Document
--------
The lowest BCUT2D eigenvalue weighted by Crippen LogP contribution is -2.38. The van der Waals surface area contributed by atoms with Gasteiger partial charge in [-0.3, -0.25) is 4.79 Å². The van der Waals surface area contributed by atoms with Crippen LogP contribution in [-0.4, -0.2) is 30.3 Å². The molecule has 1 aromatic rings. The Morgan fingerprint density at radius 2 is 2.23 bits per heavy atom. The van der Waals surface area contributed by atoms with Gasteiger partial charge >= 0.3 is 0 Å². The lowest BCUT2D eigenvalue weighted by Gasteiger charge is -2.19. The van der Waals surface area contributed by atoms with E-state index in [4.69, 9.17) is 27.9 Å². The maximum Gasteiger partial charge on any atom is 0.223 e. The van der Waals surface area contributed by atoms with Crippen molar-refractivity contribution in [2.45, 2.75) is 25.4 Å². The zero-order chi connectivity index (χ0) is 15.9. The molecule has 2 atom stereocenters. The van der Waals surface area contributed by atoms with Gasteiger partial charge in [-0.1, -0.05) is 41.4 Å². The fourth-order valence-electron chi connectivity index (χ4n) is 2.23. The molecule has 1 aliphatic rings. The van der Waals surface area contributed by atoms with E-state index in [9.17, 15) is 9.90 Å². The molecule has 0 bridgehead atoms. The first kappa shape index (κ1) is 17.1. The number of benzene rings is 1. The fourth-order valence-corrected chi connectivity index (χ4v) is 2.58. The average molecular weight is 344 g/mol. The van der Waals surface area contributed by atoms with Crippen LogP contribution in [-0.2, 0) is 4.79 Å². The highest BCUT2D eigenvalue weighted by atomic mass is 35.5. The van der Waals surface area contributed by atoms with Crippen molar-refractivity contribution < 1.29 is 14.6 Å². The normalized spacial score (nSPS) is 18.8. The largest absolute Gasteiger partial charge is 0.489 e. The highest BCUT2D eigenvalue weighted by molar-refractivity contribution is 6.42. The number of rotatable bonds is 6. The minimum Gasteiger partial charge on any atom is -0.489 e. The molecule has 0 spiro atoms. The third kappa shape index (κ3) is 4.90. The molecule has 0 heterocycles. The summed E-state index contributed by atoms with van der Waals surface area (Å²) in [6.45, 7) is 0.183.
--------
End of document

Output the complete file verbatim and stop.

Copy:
The lowest BCUT2D eigenvalue weighted by Crippen LogP contribution is -2.38. The van der Waals surface area contributed by atoms with Gasteiger partial charge in [-0.3, -0.25) is 4.79 Å². The van der Waals surface area contributed by atoms with Crippen LogP contribution in [-0.4, -0.2) is 30.3 Å². The molecule has 1 aromatic rings. The Morgan fingerprint density at radius 2 is 2.23 bits per heavy atom. The van der Waals surface area contributed by atoms with Gasteiger partial charge >= 0.3 is 0 Å². The lowest BCUT2D eigenvalue weighted by Gasteiger charge is -2.19. The van der Waals surface area contributed by atoms with E-state index in [4.69, 9.17) is 27.9 Å². The maximum Gasteiger partial charge on any atom is 0.223 e. The van der Waals surface area contributed by atoms with Crippen molar-refractivity contribution in [2.45, 2.75) is 25.4 Å². The zero-order chi connectivity index (χ0) is 15.9. The molecule has 2 atom stereocenters. The van der Waals surface area contributed by atoms with Gasteiger partial charge in [-0.1, -0.05) is 41.4 Å². The fourth-order valence-electron chi connectivity index (χ4n) is 2.23. The molecule has 1 aliphatic rings. The van der Waals surface area contributed by atoms with E-state index in [9.17, 15) is 9.90 Å². The molecule has 0 bridgehead atoms. The first kappa shape index (κ1) is 17.1. The number of benzene rings is 1. The fourth-order valence-corrected chi connectivity index (χ4v) is 2.58. The average molecular weight is 344 g/mol. The van der Waals surface area contributed by atoms with Crippen LogP contribution in [-0.2, 0) is 4.79 Å². The highest BCUT2D eigenvalue weighted by atomic mass is 35.5. The van der Waals surface area contributed by atoms with Crippen molar-refractivity contribution < 1.29 is 14.6 Å². The normalized spacial score (nSPS) is 18.8. The largest absolute Gasteiger partial charge is 0.489 e. The highest BCUT2D eigenvalue weighted by molar-refractivity contribution is 6.42. The number of rotatable bonds is 6. The minimum Gasteiger partial charge on any atom is -0.489 e. The molecule has 0 spiro atoms. The third kappa shape index (κ3) is 4.90. The molecule has 0 heterocycles. The summed E-state index contributed by atoms with van der Waals surface area (Å²) in [6.45, 7) is 0.183.